KyCIR: To solve murders, Louisville police turn to ‘geofence’ warrants — but net few arrests by Jacob Ryan, Kentucky Center for Investigative Reporting:
Last month, as dozens of people gathered for a vigil to remember and honor 16-year-old Tyree Smith, a Jefferson Circuit Court judge was signing search warrants that police hoped would help them track down his killer.
Police had no suspects in the shooting that killed Smith on the morning of September 22, while he waited for the school bus at the intersection of West Chestnut and Dr. W.J. Hodge streets. They had little evidence beyond a description of a Jeep Cherokee that pulled up to the bus stop before someone got out and shot at a group of students, according to a search warrant filed earlier this month with the Office of the Jefferson Circuit Court Clerk.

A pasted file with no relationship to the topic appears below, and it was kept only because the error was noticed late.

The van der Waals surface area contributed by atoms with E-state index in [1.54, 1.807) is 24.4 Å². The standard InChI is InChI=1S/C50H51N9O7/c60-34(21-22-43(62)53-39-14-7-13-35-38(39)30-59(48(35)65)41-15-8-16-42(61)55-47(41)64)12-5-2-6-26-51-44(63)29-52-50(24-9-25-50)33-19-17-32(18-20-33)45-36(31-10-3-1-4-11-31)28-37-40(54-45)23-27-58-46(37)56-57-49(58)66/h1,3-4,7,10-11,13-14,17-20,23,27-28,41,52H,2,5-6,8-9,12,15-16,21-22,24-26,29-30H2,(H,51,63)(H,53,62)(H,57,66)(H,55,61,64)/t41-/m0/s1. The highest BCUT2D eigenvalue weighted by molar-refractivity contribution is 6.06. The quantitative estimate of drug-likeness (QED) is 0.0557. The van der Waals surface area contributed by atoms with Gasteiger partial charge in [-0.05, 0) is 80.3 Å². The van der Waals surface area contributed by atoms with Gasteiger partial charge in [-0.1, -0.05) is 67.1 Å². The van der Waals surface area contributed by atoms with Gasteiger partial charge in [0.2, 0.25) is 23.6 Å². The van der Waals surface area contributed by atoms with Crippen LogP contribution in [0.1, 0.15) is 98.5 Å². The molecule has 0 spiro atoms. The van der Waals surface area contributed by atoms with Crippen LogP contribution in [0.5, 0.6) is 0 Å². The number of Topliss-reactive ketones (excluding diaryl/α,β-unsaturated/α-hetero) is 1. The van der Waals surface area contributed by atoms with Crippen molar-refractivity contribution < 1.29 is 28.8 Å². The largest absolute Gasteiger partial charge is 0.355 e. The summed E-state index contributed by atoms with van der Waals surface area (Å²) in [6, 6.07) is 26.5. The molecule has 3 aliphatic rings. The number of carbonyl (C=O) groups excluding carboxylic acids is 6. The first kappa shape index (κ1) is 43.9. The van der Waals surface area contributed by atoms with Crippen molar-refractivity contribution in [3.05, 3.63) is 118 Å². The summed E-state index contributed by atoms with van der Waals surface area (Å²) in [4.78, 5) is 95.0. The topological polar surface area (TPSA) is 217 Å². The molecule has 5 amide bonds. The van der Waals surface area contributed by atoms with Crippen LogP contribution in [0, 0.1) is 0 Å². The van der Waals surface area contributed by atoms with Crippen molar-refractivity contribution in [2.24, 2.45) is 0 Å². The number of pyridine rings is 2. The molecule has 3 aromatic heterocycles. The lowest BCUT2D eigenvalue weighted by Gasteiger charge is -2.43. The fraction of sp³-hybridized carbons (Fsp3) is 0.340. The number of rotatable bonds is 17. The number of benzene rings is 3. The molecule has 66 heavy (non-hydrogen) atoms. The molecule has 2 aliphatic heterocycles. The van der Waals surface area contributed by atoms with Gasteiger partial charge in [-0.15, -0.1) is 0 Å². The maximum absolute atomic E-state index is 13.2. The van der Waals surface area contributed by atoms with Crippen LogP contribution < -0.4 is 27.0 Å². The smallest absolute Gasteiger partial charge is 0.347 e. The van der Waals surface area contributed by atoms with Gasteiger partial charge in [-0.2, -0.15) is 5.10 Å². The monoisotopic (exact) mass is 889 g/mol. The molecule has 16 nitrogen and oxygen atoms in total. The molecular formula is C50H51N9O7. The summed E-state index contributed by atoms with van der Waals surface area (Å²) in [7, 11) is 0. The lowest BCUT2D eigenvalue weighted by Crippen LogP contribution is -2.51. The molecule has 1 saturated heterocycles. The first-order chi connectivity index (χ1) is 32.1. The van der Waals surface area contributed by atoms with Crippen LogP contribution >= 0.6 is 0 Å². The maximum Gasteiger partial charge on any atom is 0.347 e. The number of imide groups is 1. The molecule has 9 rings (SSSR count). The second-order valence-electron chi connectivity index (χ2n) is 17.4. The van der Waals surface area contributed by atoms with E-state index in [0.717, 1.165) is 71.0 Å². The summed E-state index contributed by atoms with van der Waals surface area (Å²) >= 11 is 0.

Warrants typically focus on a suspect. But for this case, the LMPD turned to a tactic that police across the country are using more than ever before: a geofence warrant for the area.
LMPD Detective Jason Maguire’s geofence search warrant ordered Google to turn over user data collected near the scene of the shooting and a second location of interest, in hopes of pinpointing potential suspects.